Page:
Who will control Bath and North East Somerset Council on Friday? Twitter pollsters @OurBath have looked at past results and have made a “final and very confident” prediction no one party will have overall control of the council.
For any party to have a majority it will need the “magic number” of at least 30 candidates.
The authority is currently made up of 35 Conservatives, 17 Liberal Democrats, six Labour Party members, five independents and one Green, plus one councillor with no party.
If no one party achieves overall control in Thursday’s election, two or more may need to join forces.
The two biggest parties, the Tories and the Lib Dems, have been tight-lipped about whether they would go into coalition with another party, but alluded to negotiations.
The Greens have been more explicit and said they will not be bound by deals.
Dominic Tristram, one of the party’s candidates, told a filmed debate at the Bath Studio School on Monday: “We would work with anyone we agree with. We’re not tribal.
“If somebody proposed a motion and we agreed, we’d vote for it, and if we didn’t agree, we wouldn’t vote for it, just as we have for the last five years.
“I don’t think it helps anyone to say we would never work with these people or we would always work with those people – it leads to all sorts of really bizarre situations like you see nationally with the DUP [which has done a deal with the Conservative government].
“We can agree on all sorts where necessary, and equally we will never agree on other things. We would work with everyone where it’s in the common interest.”
At odds with the @OurBath prediction, Mr Tristram said he fully expects the Lib Dems to gain overall control of B&NES Council, with a “sizeable” majority.
Labour’s Dr Sharon Gillings said she did not agree with that assessment, adding: “Canvassing in Kingsmead doesn’t support Dom’s assertion that it will be clear Lib Dem majority.
“I think we have keep to putting all our effort into winning those seats that we need. There will be some interesting conversations on Friday.”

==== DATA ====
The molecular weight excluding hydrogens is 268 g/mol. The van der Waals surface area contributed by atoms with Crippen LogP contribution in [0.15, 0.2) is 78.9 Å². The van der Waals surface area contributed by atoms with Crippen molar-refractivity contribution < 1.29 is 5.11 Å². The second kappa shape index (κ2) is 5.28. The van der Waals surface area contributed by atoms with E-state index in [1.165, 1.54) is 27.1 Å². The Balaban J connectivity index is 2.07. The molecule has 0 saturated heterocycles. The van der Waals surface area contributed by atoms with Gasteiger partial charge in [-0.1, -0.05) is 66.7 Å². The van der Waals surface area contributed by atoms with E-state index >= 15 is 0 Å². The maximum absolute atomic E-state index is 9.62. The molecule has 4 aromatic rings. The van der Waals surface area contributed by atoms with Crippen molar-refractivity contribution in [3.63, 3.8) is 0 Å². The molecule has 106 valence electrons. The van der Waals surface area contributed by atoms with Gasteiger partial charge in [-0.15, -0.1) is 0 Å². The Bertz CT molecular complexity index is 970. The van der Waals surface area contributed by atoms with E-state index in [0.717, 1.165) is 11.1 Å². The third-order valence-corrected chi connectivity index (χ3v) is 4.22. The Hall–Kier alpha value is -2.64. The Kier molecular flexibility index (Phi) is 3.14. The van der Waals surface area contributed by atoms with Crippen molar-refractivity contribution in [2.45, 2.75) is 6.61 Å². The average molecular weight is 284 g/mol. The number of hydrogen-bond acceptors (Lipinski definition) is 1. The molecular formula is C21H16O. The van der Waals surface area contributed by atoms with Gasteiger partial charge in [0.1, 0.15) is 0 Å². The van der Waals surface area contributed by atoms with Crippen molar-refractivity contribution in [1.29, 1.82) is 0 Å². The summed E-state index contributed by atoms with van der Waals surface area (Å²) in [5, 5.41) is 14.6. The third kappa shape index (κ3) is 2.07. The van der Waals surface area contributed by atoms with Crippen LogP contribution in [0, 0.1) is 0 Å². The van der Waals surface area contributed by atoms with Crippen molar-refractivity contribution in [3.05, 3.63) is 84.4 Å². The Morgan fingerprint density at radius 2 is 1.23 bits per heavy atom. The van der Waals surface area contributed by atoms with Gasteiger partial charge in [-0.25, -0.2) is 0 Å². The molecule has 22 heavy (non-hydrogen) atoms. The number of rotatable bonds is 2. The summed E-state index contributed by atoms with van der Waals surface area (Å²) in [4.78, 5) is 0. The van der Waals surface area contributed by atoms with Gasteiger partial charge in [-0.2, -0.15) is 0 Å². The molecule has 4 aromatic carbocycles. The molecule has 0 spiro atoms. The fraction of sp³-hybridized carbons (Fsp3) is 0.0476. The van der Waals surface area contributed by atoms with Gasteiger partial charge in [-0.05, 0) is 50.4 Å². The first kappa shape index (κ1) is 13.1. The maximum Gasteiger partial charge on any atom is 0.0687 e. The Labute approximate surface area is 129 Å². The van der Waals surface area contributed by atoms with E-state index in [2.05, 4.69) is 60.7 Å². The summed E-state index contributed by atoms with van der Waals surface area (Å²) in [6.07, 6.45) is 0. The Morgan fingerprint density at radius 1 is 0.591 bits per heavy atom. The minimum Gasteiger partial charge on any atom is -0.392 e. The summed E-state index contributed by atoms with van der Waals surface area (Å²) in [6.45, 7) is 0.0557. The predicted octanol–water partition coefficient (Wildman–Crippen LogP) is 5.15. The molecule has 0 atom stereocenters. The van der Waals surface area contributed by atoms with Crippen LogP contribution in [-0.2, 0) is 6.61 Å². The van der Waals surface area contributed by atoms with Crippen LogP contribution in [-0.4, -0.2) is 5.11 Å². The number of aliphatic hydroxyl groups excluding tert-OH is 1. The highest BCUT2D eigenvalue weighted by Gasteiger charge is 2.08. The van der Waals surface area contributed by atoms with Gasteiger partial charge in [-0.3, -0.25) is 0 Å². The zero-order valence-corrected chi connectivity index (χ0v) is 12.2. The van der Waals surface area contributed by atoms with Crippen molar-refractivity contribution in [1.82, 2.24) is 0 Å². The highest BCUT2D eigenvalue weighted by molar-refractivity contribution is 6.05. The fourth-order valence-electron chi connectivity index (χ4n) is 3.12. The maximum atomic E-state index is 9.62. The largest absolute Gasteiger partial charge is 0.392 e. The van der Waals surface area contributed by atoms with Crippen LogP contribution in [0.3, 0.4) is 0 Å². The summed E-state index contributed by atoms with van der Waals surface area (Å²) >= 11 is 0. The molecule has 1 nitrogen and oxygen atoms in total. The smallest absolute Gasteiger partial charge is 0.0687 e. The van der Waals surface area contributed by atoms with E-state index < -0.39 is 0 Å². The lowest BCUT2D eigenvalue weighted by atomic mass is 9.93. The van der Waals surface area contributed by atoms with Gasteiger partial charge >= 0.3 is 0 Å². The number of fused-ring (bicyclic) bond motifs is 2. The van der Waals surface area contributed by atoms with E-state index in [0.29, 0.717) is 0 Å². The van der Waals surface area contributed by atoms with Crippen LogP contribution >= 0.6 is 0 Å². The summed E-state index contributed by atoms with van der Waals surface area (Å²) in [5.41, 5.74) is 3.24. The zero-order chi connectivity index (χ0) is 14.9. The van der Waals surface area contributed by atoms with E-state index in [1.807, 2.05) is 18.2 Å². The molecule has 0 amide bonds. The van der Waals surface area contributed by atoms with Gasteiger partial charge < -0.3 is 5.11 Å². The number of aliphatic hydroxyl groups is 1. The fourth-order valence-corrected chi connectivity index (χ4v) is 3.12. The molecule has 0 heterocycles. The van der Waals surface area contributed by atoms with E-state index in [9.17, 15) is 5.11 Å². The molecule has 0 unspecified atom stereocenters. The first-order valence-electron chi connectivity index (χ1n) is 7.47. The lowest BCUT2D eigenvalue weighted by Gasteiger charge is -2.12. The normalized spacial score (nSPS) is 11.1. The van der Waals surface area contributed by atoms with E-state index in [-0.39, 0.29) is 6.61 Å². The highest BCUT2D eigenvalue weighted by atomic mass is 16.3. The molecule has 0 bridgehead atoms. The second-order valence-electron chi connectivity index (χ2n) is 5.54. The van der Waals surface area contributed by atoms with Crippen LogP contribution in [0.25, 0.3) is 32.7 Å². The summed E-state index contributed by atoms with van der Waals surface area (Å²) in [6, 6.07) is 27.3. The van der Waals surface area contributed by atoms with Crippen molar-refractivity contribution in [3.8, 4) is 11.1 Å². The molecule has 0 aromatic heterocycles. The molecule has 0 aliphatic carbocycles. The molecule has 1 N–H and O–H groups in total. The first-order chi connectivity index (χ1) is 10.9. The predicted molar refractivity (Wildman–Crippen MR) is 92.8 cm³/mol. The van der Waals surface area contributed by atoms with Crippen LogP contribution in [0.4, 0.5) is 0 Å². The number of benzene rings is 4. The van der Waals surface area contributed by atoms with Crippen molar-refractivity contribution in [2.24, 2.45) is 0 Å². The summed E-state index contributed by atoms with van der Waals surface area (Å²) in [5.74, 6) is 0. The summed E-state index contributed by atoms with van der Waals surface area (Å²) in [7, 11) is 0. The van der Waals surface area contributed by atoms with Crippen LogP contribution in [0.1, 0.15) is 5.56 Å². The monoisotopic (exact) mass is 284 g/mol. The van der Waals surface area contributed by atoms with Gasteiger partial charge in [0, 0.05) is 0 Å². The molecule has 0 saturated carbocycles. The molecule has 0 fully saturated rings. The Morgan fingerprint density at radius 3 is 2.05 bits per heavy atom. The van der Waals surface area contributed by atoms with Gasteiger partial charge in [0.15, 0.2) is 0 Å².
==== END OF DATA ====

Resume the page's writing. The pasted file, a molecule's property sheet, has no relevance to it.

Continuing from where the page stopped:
Liberal Democrat councillor Richard Samuel refused to hypothesise on the makeup of the council.
He said: “The answer will be decided by the electorate on Thursday. There are a number of scenarios I can envisage.
“The magic number for any party wishing to have an overall majority will be over 30.
“Parties that fall short of that magic number will have to see if they can get their leader elected as the leader of the council. Once that’s happened the leader can appoint a cabinet.
“Control of the cabinet is the way you get to do things. If there is no overall control there will be negotiation to see if the smaller parties will support the larger parties in forming that administration.
“Other than telling you how it will work, I don’t really want to hypothesise.”
Cllr Mark Shelford, a cabinet member under the current Conservative administration, took a similar stance.
He added: “I think it’s important that the cabinet is made up of a mix of North East Somerset and of Bath councillors, a mix of sexes and, if we have any minorities, some minority representation in there as well.
“It depends on the outcome of the election. It shouldn’t just be people like me.”
Jess Milton said the Bath and North East Somerset Independent Group would work with everyone it can, adding: “We would like to see more engagement with the community from the ground up and not just decision making from the council chambers.”
The debate can be viewed here: www.youtube.com/watch?v=rirbKxtPx_c&feature=youtu.be
Stephen Sumner, Local Democracy Reporter